Finally, Cobraball rates relief clarity
COBRABALL bushfire victims finally have rates relief clarity, with several Livingstone councillors acknowledging the authority could have handled the situation better.
At Tuesday’s council meeting it was revealed the Queensland Government had not given Livingstone a yes or no answer to its request for the State to cover the cost of six months’ rates for the owners of 15 properties destroyed in last November’s disaster.
With the Palaszczuk Government offering a non-committal response, Livingstone this week decided it would provide the victims with a total of $24,761 rates relief, by tapping into a pool of already committed Federal Government bushfire recovery funding.
Mayor Andy Ireland paid special thanks to Capricornia MP Michelle Landry, who had given direction and support during the drawn-out process, which followed the NSW government providing rates relief for its bushfire victims.
Tuesday’s council meeting heard that 13 of the 15 owners of properties destroyed in the Cobraball bushfires had already paid their rates for the relevant period, January 1 to June 30.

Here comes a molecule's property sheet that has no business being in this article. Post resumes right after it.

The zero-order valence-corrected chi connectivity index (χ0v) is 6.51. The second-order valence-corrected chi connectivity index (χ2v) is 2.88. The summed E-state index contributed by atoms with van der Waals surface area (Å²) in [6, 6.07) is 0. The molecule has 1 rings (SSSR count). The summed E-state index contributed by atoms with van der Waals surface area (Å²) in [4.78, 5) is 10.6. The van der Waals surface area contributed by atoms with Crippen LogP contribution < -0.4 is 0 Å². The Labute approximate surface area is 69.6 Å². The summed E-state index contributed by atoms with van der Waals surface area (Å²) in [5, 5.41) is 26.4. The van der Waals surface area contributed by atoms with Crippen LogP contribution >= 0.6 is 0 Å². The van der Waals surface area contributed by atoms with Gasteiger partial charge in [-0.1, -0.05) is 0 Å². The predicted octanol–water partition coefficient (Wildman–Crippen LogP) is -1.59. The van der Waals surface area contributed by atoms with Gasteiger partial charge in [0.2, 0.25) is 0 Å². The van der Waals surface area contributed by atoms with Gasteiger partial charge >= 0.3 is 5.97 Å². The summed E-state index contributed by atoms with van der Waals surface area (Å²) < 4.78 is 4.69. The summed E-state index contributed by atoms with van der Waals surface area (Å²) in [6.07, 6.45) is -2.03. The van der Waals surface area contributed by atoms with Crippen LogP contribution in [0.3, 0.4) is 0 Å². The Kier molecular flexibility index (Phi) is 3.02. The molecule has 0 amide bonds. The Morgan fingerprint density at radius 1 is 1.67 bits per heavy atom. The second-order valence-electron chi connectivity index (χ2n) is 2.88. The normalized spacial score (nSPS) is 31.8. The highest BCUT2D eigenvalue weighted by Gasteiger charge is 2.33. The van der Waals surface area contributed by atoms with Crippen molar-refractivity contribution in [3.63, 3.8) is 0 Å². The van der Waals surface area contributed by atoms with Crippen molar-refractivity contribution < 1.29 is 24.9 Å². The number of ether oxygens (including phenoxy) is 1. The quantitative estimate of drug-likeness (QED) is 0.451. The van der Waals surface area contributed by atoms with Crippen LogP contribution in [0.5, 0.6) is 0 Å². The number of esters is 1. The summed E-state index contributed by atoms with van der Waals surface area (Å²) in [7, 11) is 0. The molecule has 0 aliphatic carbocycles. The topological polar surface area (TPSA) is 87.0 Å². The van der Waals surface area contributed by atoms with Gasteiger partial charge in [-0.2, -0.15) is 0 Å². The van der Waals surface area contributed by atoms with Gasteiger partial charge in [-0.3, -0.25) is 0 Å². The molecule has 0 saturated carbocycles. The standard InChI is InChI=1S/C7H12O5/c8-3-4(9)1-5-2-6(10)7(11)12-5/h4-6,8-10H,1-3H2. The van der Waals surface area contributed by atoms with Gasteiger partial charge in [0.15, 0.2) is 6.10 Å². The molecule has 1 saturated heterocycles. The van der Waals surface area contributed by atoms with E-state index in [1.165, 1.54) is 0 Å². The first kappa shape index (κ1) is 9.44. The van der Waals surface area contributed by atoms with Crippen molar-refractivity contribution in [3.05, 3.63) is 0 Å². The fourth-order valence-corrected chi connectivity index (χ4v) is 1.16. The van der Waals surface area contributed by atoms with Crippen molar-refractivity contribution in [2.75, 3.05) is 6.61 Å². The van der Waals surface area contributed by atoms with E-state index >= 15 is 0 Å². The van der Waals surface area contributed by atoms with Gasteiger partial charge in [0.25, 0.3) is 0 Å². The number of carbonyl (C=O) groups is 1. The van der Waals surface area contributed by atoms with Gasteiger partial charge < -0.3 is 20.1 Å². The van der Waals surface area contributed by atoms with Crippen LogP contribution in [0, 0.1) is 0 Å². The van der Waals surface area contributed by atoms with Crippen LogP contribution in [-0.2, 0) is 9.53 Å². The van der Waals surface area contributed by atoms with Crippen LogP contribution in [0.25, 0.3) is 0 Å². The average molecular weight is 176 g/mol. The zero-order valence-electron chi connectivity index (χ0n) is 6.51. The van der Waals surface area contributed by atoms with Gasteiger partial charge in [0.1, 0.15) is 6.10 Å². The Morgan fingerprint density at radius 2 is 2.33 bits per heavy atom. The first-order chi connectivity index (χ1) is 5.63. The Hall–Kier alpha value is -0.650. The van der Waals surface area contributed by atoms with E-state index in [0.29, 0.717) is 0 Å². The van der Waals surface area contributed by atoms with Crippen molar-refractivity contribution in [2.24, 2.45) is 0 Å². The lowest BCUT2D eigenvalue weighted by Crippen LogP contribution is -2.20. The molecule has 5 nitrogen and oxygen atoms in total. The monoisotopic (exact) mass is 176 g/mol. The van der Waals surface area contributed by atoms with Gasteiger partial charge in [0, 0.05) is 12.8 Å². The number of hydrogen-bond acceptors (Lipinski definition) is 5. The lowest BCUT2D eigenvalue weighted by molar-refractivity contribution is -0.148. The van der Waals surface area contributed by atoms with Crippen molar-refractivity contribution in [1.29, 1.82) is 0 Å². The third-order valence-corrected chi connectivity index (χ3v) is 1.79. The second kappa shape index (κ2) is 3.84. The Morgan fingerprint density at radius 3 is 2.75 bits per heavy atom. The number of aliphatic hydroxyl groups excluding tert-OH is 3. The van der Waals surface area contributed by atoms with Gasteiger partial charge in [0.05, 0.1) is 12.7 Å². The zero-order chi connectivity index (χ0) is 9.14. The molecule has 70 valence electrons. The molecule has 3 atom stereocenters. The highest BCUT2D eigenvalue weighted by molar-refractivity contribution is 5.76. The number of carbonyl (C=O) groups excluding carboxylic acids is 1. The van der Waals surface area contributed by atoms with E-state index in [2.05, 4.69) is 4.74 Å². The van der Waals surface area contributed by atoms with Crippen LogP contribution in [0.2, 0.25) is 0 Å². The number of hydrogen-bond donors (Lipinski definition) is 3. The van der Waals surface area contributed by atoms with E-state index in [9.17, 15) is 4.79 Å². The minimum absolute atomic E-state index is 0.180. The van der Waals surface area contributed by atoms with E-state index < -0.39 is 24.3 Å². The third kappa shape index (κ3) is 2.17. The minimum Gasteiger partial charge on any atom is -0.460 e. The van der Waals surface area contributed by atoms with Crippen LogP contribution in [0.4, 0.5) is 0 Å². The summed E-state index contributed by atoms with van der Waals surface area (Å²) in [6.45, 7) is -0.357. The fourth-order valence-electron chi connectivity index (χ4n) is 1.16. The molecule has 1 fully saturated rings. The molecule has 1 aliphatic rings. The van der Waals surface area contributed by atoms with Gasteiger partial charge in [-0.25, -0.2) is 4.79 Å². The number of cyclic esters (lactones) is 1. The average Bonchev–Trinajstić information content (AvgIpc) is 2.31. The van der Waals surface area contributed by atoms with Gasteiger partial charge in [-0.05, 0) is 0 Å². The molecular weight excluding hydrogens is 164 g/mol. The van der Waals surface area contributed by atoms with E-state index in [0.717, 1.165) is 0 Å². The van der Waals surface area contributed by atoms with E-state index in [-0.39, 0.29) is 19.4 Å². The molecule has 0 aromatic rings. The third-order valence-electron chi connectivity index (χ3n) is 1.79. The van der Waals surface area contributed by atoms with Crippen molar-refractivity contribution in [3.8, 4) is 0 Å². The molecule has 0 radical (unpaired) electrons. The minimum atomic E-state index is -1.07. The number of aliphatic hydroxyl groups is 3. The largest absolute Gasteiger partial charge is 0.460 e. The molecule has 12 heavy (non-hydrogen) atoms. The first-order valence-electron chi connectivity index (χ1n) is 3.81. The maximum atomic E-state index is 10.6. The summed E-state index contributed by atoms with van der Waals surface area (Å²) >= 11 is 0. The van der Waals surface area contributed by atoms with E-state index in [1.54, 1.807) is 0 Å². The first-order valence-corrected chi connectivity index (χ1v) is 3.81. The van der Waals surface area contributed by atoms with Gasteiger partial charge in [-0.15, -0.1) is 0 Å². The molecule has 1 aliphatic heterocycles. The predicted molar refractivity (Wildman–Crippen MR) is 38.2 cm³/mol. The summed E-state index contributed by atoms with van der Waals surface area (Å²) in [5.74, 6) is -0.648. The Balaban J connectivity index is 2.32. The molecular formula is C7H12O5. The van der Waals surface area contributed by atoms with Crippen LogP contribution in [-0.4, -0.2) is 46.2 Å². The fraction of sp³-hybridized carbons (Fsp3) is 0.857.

Cr Nigel Hutton asked, since that was the case, had the Cobraball property owners ever been contacted by the council to inform them that if no other level of government would, Livingstone had made a decision to guarantee rates relief.
“Was there any correspondence from council informing them of the decision to remove the burden of rates from them, or did they solely read about it in The Morning Bulletin?”
A council officer responded by saying he was not aware of any effort being made to contact these people.
And that led Cr Ireland to say: “It’s an excellent point, Cr Hutton, and it’s something we take on board for the future.”
Cr Adam Belot added, that from a governance perspective, the council could learn from this matter and “aspire to do things better”.
Acting CEO Brett Bacon later confirmed at the meeting that the 13 owners who had paid their rates, had done so before council’s resolution in March to guarantee relief.
Mr Bacon said these ratepayers could either be offered a refund or given a credit.
Cr Ireland provided an insight into why the council (before his time) did not write to the State Government immediately, or shortly after, this course of action was decided in March.
“We’ve received a bit of flak from sectors of the community, as you’d be aware, in terms of the length of time it’s taken for this to be resolved,” Cr Ireland said.
“Part of that issue has been ... in the middle of all this was the election, so the matter was not addressed until the new council was sworn in, at which time I wrote to Minister (Stirling) Hinchliffe, putting council’s case and quoting the resolution from council (made before the election).”